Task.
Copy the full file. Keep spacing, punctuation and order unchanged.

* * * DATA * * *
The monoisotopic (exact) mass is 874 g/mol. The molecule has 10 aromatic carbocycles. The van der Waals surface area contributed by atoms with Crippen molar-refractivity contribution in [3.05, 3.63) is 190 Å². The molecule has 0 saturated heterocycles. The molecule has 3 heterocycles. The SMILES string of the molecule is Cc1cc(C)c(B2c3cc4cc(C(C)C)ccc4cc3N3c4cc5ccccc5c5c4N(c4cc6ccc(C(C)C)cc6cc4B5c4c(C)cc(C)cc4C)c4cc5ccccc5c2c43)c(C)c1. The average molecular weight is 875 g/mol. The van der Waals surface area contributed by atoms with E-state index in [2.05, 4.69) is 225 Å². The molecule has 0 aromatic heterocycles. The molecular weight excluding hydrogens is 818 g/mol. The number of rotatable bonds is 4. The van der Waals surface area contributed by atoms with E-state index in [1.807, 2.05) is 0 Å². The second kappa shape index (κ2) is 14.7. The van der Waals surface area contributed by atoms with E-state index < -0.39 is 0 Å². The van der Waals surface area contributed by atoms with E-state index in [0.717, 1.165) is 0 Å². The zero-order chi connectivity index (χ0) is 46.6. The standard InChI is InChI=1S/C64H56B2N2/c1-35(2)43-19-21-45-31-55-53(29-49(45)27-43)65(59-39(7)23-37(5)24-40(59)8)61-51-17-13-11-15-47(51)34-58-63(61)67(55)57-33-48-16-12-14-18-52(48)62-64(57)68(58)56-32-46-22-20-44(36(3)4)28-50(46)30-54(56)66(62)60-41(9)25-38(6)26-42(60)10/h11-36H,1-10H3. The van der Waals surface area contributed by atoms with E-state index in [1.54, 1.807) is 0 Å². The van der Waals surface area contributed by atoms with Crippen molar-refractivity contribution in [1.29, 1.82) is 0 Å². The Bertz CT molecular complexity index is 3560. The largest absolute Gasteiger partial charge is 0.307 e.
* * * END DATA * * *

The monoisotopic (exact) mass is 874 g/mol. The molecule has 10 aromatic carbocycles. The van der Waals surface area contributed by atoms with Crippen molar-refractivity contribution in [3.05, 3.63) is 190 Å². The molecule has 0 saturated heterocycles. The molecule has 3 heterocycles. The SMILES string of the molecule is Cc1cc(C)c(B2c3cc4cc(C(C)C)ccc4cc3N3c4cc5ccccc5c5c4N(c4cc6ccc(C(C)C)cc6cc4B5c4c(C)cc(C)cc4C)c4cc5ccccc5c2c43)c(C)c1. The average molecular weight is 875 g/mol. The van der Waals surface area contributed by atoms with E-state index in [2.05, 4.69) is 225 Å². The molecule has 0 aromatic heterocycles. The molecular weight excluding hydrogens is 818 g/mol. The number of rotatable bonds is 4. The van der Waals surface area contributed by atoms with E-state index in [1.807, 2.05) is 0 Å². The second kappa shape index (κ2) is 14.7. The van der Waals surface area contributed by atoms with E-state index < -0.39 is 0 Å². The van der Waals surface area contributed by atoms with E-state index in [0.717, 1.165) is 0 Å². The zero-order chi connectivity index (χ0) is 46.6. The standard InChI is InChI=1S/C64H56B2N2/c1-35(2)43-19-21-45-31-55-53(29-49(45)27-43)65(59-39(7)23-37(5)24-40(59)8)61-51-17-13-11-15-47(51)34-58-63(61)67(55)57-33-48-16-12-14-18-52(48)62-64(57)68(58)56-32-46-22-20-44(36(3)4)28-50(46)30-54(56)66(62)60-41(9)25-38(6)26-42(60)10/h11-36H,1-10H3. The van der Waals surface area contributed by atoms with E-state index in [1.54, 1.807) is 0 Å². The van der Waals surface area contributed by atoms with Crippen molar-refractivity contribution in [1.29, 1.82) is 0 Å². The Bertz CT molecular complexity index is 3560. The largest absolute Gasteiger partial charge is 0.307 e.